Story Of The Week

The Economics of Derivatives

“Derivatives…make it more likely that risks are borne by those best able to bear them. This makes it possible for individuals and companies to take on more risky projects with higher promised returns and hence create more wealth by hedging those risks that can be hedged.”

Derivatives are securities whose payoffs depend on the value of some underlying assets; these underlying assets can be stocks, indexes or some other phenomenon (sometimes weird ones!).For example, derivatives have existed with base as performance of a movie, number of hurricanes hitting the American shore and the temperature at Kennedy airport, etc.

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Though derivatives are considered as a modern market phenomenon, but they have been traded for decades. The age old Barter-system was inflicted by challenges when people realized it was very difficult to trade between items that are grown at different times of year, also perishable items were difficult to trade. Non-perishable items like wine, grains, etc., came to the rescue as intermediaries for these transactions.

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The modern derivative market boomed during 1970s, when uncertainty in the market rose due to the deregulation of pricing/controls by governments. Derivatives required huge and tedious probabilistic future calculation of prices, which luckily became possible due to advent of computers during this time. In 1973, Chicago Board Options Exchange came with methods to calculate price for options, technology for large transactions and thus this market boomed.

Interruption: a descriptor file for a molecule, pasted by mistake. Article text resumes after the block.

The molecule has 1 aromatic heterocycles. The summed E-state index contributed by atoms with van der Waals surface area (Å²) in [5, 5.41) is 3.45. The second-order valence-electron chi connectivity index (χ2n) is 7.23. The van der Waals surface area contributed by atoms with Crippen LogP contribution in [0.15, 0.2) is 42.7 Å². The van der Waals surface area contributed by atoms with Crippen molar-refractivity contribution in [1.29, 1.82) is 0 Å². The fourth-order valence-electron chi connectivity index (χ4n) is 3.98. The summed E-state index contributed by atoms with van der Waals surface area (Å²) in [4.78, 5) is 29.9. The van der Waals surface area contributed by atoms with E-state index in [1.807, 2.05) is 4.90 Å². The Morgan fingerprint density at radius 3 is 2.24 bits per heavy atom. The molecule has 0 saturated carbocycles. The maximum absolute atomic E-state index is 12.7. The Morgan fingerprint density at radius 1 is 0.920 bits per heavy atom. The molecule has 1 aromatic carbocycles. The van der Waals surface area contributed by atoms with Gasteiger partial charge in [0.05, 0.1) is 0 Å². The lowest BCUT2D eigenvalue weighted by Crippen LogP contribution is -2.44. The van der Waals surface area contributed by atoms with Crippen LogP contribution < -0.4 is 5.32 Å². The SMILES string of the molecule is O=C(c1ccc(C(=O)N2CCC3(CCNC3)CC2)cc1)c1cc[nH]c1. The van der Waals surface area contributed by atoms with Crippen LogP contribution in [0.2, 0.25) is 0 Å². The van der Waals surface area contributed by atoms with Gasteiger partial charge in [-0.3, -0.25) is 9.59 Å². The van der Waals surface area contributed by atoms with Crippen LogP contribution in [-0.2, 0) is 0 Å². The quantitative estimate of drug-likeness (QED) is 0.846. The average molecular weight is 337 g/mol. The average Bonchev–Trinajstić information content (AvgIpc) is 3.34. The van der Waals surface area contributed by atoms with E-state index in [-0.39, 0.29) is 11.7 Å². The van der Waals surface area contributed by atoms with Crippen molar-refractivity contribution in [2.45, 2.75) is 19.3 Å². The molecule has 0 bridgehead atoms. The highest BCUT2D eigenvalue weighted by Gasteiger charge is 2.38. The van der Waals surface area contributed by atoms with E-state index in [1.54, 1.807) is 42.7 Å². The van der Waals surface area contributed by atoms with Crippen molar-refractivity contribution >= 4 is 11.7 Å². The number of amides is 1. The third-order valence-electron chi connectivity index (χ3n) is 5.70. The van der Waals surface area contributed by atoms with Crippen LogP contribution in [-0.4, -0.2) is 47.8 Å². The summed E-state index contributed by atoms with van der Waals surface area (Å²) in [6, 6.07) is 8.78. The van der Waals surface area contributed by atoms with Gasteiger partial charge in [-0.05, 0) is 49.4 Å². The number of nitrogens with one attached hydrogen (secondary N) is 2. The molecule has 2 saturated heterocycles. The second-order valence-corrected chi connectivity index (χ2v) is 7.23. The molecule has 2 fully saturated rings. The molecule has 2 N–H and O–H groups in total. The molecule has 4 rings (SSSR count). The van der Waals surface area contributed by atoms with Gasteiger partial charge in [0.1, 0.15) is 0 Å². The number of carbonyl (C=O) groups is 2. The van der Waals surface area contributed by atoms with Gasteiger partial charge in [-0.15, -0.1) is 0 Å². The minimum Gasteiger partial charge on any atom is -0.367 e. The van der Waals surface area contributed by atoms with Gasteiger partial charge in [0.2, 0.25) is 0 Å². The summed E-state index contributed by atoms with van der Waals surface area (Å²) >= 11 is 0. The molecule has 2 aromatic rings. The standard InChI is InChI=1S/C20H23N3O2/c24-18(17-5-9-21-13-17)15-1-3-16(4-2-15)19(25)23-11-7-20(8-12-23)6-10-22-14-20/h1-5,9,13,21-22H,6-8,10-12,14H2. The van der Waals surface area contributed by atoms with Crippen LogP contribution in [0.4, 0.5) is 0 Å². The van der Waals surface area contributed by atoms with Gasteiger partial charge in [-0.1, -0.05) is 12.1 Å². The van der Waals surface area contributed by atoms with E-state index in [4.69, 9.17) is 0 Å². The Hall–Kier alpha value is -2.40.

The paramount advantage of derivatives for individuals as well as companies is to hedge risk. They transport risks to players having potential to bear them. Thus the doors to more risky ventures become accessible to individuals and companies. This promises higher returns and more wealth is generated by hedging risks meant to be hedged. Survey suggests over 94% of the world’s largest companies use derivatives. Firms mostly use derivatives to hedge against interest rates and exchange rate fluctuations. This leads to a more productive economy with better welfare.

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Warren Buffet in a 2002 letter to Berkshire Hathaway investors terms derivatives as “financial weapons of mass destruction”. Most prominent risks that Buffet elucidated were: counter party risk i.e. the risk of other side defaulting to meet its financial obligations and the absence of substantial collateral to cover for potential losses. This phenomenon manifest mostly during financial crisis, the derivative trade failure of AIG is an example during sub-prime crisis of 2008.

The risks associated with banks in terms of derivatives are generally well documented and analyzed, but the kind of risks in derivatives taken by other financial institutions are not that well understood. Derivatives in a way also reduces transparency in accounting as there may be discretions on management part regarding the way that how they treat derivatives. Accounting statements generally do not explain how and why derivatives are used, they also don’t convey the risk associated with the use of derivatives.

 Derivatives are like air travel: the probability of a crash is always present, but regulating the industry can substantially reduce the probability.




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